And not in a “let’s see how little we can do for each other, how simple we can make it” way, but more in a “let’s turn water into wine, make 5 fish and loaves feed thousands, and kill the fatted calf” kind of way. Washing each others feet and rubbing oil onto a guest with your hair is not really keeping it simple!
I just went to see my father in law and his wife this morning. They are in their nineties and no longer know what day it is. I opened the Christmas cards we found in their mailbox and read them aloud to the two of them. When showing the pictures on the front of the cards, there was little recognition from either of them.
When Tim and I had been about to go to his dad’s house, he asked me why I was so dressed up. I told him it was Christmas Eve and I was going to see his dad. Tim gently reminded me that his dad doesn’t really recognize us anymore. I told him I was dressed out of respect for the man his father had been and to me, still was. I was dressed to honor him.
After I had read through the cards, I looked out at the water behind their house, the perfectly clear blue sky reflected there. I realized that it won’t be that long until I will be that age, if I even live that long. I hope that someone thinks enough of me (if I do live that long) that they want to make a visit to see me on Christmas Eve an event, something important to them, even if I can no longer acknowledge the effort.
I know that we all get overwhelmed and exhausted from all that is expected of us during this time of year. I know that I WAY overbooked myself this year and maybe didn’t do all that I would have liked to make Christmas special for those I love and those who need me. My gifts this year are not spectacular, I am not cooking this year (I do every other year, this just happened to be my year off!)) and everything seems rather quiet around here right now.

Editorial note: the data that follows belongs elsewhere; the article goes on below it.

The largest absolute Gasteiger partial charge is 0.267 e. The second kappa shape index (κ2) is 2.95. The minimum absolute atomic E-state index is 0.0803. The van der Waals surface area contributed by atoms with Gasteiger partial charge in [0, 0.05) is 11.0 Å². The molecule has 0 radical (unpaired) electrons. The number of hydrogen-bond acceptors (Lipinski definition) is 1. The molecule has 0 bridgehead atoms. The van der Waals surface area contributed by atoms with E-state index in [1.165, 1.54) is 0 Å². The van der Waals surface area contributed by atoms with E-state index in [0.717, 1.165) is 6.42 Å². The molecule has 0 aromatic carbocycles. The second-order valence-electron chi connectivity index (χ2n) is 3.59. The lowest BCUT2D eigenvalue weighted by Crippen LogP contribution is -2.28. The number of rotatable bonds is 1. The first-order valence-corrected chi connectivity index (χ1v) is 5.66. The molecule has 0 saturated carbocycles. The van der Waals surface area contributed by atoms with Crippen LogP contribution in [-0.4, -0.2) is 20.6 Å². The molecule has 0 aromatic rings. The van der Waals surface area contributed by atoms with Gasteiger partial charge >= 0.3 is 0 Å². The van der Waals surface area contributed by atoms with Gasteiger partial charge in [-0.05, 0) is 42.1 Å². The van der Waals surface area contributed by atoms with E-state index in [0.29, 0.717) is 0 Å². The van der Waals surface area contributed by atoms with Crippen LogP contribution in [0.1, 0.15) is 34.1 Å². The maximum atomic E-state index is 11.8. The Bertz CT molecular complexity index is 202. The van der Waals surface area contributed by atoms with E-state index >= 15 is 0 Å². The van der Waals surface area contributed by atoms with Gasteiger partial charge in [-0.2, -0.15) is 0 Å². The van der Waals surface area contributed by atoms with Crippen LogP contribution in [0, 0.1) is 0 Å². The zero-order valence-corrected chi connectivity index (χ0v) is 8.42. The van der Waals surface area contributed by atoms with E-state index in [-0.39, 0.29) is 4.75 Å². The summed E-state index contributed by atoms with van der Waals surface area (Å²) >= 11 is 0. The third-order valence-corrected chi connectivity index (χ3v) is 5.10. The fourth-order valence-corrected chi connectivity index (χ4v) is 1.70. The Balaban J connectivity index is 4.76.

But somewhere I know that I do not want to see all of the hoopla, tradition, food, drink and gifts deteriorate down to the least common denominator. I don’t want to feel that little effort or thought is necessary. I don’t want to let this holiday dwindle down to another day to sit on the couch and do the bare minimum. I am human and can get caught in the trap of doing the least work possible, but I hope I can fight that urge!
Maybe the tree and the presents, the candy canes and gingerbread weren’t there at the manger. Somehow though, I can’t help but think that as long as we work with the right spirit, lots of love, and true celebration in our heart, Jesus is on board with us putting in some effort to honor Him and each other this one day of the year. I feel He would be happy to see us “don our gay apparel” and share food, gifts and love with each other in the true spirit of Christmas. I don’t think He is mad when we put a little effort into honoring each other by sharing good food, loving gestures and giving spirits.
I can only speak for myself, but I feel that we celebrate His birth when we put in the effort to celebrate each other, pour love on those who have probably needed it all year, and feed the souls of those we profess to care about. He is probably even happier when we put in effort and take care of each other the rest of the year as well!
If I can’t work hard and put extra energy into the people I claim to love, then what is the point? “And so this is Christmas, the near and the dear ones, the old and the young.” I don’t want to look around one day and think -And so this is Christmas? Another year older and nothing to look forward to, nothing special? I can’t imagine Christmas as just another day. I can’t imagine waking up to “a nothing special” day. I can’t imagine going to bed on Christmas night disappointed and thinking, “And so this is Christmas??”